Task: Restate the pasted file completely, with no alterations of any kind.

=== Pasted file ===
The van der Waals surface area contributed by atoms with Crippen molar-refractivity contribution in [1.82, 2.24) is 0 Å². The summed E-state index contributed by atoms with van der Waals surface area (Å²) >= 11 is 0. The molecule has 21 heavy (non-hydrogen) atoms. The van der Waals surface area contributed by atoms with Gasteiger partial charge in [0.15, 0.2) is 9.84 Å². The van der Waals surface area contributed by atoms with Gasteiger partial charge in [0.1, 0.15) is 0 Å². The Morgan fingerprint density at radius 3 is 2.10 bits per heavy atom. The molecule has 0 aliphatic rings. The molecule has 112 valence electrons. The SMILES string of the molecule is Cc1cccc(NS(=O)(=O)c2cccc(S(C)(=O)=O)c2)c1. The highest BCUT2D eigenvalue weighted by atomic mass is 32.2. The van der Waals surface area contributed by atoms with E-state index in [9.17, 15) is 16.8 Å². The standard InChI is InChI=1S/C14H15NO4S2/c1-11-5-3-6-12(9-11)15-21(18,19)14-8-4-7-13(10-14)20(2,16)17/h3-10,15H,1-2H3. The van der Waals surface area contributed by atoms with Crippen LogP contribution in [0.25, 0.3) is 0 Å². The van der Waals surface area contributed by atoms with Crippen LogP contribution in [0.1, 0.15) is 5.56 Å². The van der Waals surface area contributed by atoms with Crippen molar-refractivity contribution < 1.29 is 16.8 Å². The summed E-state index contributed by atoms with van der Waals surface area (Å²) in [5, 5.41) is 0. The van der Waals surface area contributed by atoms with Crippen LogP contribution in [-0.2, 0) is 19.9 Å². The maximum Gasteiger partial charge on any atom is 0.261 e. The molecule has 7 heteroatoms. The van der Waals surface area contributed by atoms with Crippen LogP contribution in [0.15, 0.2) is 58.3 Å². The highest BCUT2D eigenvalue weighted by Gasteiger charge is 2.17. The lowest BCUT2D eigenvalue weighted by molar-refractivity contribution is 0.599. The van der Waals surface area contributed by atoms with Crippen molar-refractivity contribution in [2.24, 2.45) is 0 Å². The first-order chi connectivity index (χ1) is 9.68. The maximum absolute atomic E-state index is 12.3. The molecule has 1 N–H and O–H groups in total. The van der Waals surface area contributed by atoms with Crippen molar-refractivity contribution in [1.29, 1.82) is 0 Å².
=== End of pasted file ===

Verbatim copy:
The van der Waals surface area contributed by atoms with Crippen molar-refractivity contribution in [1.82, 2.24) is 0 Å². The summed E-state index contributed by atoms with van der Waals surface area (Å²) >= 11 is 0. The molecule has 21 heavy (non-hydrogen) atoms. The van der Waals surface area contributed by atoms with Gasteiger partial charge in [0.15, 0.2) is 9.84 Å². The van der Waals surface area contributed by atoms with Gasteiger partial charge in [0.1, 0.15) is 0 Å². The Morgan fingerprint density at radius 3 is 2.10 bits per heavy atom. The molecule has 0 aliphatic rings. The molecule has 112 valence electrons. The SMILES string of the molecule is Cc1cccc(NS(=O)(=O)c2cccc(S(C)(=O)=O)c2)c1. The highest BCUT2D eigenvalue weighted by atomic mass is 32.2. The van der Waals surface area contributed by atoms with E-state index in [9.17, 15) is 16.8 Å². The standard InChI is InChI=1S/C14H15NO4S2/c1-11-5-3-6-12(9-11)15-21(18,19)14-8-4-7-13(10-14)20(2,16)17/h3-10,15H,1-2H3. The van der Waals surface area contributed by atoms with Crippen LogP contribution in [0.25, 0.3) is 0 Å². The van der Waals surface area contributed by atoms with Crippen LogP contribution in [0.1, 0.15) is 5.56 Å². The van der Waals surface area contributed by atoms with Crippen molar-refractivity contribution < 1.29 is 16.8 Å². The summed E-state index contributed by atoms with van der Waals surface area (Å²) in [5, 5.41) is 0. The van der Waals surface area contributed by atoms with Crippen LogP contribution in [-0.2, 0) is 19.9 Å². The maximum Gasteiger partial charge on any atom is 0.261 e. The molecule has 7 heteroatoms. The van der Waals surface area contributed by atoms with Crippen LogP contribution in [0.15, 0.2) is 58.3 Å². The highest BCUT2D eigenvalue weighted by Gasteiger charge is 2.17. The lowest BCUT2D eigenvalue weighted by molar-refractivity contribution is 0.599. The van der Waals surface area contributed by atoms with Crippen molar-refractivity contribution in [2.24, 2.45) is 0 Å². The first-order chi connectivity index (χ1) is 9.68. The maximum absolute atomic E-state index is 12.3. The molecule has 1 N–H and O–H groups in total. The van der Waals surface area contributed by atoms with Crippen molar-refractivity contribution in [1.29, 1.82) is 0 Å².